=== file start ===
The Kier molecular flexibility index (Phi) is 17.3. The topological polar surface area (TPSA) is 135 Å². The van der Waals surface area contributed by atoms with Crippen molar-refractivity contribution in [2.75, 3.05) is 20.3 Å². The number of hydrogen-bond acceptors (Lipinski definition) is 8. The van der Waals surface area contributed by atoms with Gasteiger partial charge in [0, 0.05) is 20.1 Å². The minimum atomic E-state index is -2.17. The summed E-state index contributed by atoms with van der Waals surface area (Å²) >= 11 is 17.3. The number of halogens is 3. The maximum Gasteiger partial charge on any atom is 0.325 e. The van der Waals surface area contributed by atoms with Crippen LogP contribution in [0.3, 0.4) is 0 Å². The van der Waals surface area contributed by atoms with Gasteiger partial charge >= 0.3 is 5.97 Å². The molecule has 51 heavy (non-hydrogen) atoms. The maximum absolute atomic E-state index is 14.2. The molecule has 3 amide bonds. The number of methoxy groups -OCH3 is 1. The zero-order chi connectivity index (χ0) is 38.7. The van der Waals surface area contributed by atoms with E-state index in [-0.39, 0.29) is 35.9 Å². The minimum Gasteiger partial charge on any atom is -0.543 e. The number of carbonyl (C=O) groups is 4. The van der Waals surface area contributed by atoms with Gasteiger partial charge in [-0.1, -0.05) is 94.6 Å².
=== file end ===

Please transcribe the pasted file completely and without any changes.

The Kier molecular flexibility index (Phi) is 17.3. The topological polar surface area (TPSA) is 135 Å². The van der Waals surface area contributed by atoms with Crippen molar-refractivity contribution in [2.75, 3.05) is 20.3 Å². The number of hydrogen-bond acceptors (Lipinski definition) is 8. The van der Waals surface area contributed by atoms with Gasteiger partial charge in [0, 0.05) is 20.1 Å². The minimum atomic E-state index is -2.17. The summed E-state index contributed by atoms with van der Waals surface area (Å²) >= 11 is 17.3. The number of halogens is 3. The maximum Gasteiger partial charge on any atom is 0.325 e. The van der Waals surface area contributed by atoms with Crippen LogP contribution in [0.3, 0.4) is 0 Å². The van der Waals surface area contributed by atoms with Gasteiger partial charge >= 0.3 is 5.97 Å². The molecule has 51 heavy (non-hydrogen) atoms. The maximum absolute atomic E-state index is 14.2. The molecule has 3 amide bonds. The number of methoxy groups -OCH3 is 1. The zero-order chi connectivity index (χ0) is 38.7. The van der Waals surface area contributed by atoms with E-state index in [-0.39, 0.29) is 35.9 Å². The minimum Gasteiger partial charge on any atom is -0.543 e. The number of carbonyl (C=O) groups is 4. The van der Waals surface area contributed by atoms with Gasteiger partial charge in [-0.1, -0.05) is 94.6 Å².